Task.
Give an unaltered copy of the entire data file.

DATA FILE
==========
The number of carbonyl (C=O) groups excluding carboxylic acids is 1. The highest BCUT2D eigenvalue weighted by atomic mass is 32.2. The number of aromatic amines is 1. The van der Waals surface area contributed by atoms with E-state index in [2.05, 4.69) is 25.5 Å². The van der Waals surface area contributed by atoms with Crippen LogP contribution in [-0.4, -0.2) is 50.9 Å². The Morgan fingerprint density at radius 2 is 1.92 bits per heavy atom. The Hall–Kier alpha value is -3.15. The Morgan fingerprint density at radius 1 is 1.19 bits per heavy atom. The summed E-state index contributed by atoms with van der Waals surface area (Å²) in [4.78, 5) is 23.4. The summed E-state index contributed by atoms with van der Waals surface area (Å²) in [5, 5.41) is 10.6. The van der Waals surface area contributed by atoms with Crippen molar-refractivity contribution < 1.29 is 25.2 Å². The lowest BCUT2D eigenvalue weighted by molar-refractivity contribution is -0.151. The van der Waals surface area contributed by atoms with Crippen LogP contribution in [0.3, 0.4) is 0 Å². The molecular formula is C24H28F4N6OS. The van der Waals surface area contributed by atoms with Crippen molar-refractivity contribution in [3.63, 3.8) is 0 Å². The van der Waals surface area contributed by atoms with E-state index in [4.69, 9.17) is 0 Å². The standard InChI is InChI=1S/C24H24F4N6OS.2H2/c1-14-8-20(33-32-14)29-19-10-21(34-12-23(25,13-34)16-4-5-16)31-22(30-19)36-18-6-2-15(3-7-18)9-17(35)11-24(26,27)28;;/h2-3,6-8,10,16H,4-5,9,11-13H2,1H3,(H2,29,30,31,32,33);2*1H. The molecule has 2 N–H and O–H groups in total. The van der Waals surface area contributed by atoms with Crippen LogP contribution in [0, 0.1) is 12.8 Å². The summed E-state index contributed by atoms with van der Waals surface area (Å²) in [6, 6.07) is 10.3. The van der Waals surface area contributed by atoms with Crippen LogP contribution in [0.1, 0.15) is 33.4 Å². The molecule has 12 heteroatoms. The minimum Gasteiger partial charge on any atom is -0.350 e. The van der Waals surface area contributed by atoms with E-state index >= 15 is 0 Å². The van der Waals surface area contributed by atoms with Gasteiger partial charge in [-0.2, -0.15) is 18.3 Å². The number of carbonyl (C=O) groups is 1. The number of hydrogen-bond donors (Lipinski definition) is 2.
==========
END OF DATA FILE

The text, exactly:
The number of carbonyl (C=O) groups excluding carboxylic acids is 1. The highest BCUT2D eigenvalue weighted by atomic mass is 32.2. The number of aromatic amines is 1. The van der Waals surface area contributed by atoms with E-state index in [2.05, 4.69) is 25.5 Å². The van der Waals surface area contributed by atoms with Crippen LogP contribution in [-0.4, -0.2) is 50.9 Å². The Morgan fingerprint density at radius 2 is 1.92 bits per heavy atom. The Hall–Kier alpha value is -3.15. The Morgan fingerprint density at radius 1 is 1.19 bits per heavy atom. The summed E-state index contributed by atoms with van der Waals surface area (Å²) in [4.78, 5) is 23.4. The summed E-state index contributed by atoms with van der Waals surface area (Å²) in [5, 5.41) is 10.6. The van der Waals surface area contributed by atoms with Crippen molar-refractivity contribution < 1.29 is 25.2 Å². The lowest BCUT2D eigenvalue weighted by molar-refractivity contribution is -0.151. The van der Waals surface area contributed by atoms with Crippen LogP contribution in [0.3, 0.4) is 0 Å². The molecular formula is C24H28F4N6OS. The van der Waals surface area contributed by atoms with Crippen molar-refractivity contribution in [3.63, 3.8) is 0 Å². The van der Waals surface area contributed by atoms with E-state index in [4.69, 9.17) is 0 Å². The standard InChI is InChI=1S/C24H24F4N6OS.2H2/c1-14-8-20(33-32-14)29-19-10-21(34-12-23(25,13-34)16-4-5-16)31-22(30-19)36-18-6-2-15(3-7-18)9-17(35)11-24(26,27)28;;/h2-3,6-8,10,16H,4-5,9,11-13H2,1H3,(H2,29,30,31,32,33);2*1H. The molecule has 2 N–H and O–H groups in total. The van der Waals surface area contributed by atoms with Crippen LogP contribution in [0, 0.1) is 12.8 Å². The summed E-state index contributed by atoms with van der Waals surface area (Å²) in [6, 6.07) is 10.3. The van der Waals surface area contributed by atoms with Crippen LogP contribution in [0.1, 0.15) is 33.4 Å². The molecule has 12 heteroatoms. The minimum Gasteiger partial charge on any atom is -0.350 e. The van der Waals surface area contributed by atoms with E-state index >= 15 is 0 Å². The van der Waals surface area contributed by atoms with Gasteiger partial charge in [-0.2, -0.15) is 18.3 Å². The number of carbonyl (C=O) groups is 1. The number of hydrogen-bond donors (Lipinski definition) is 2.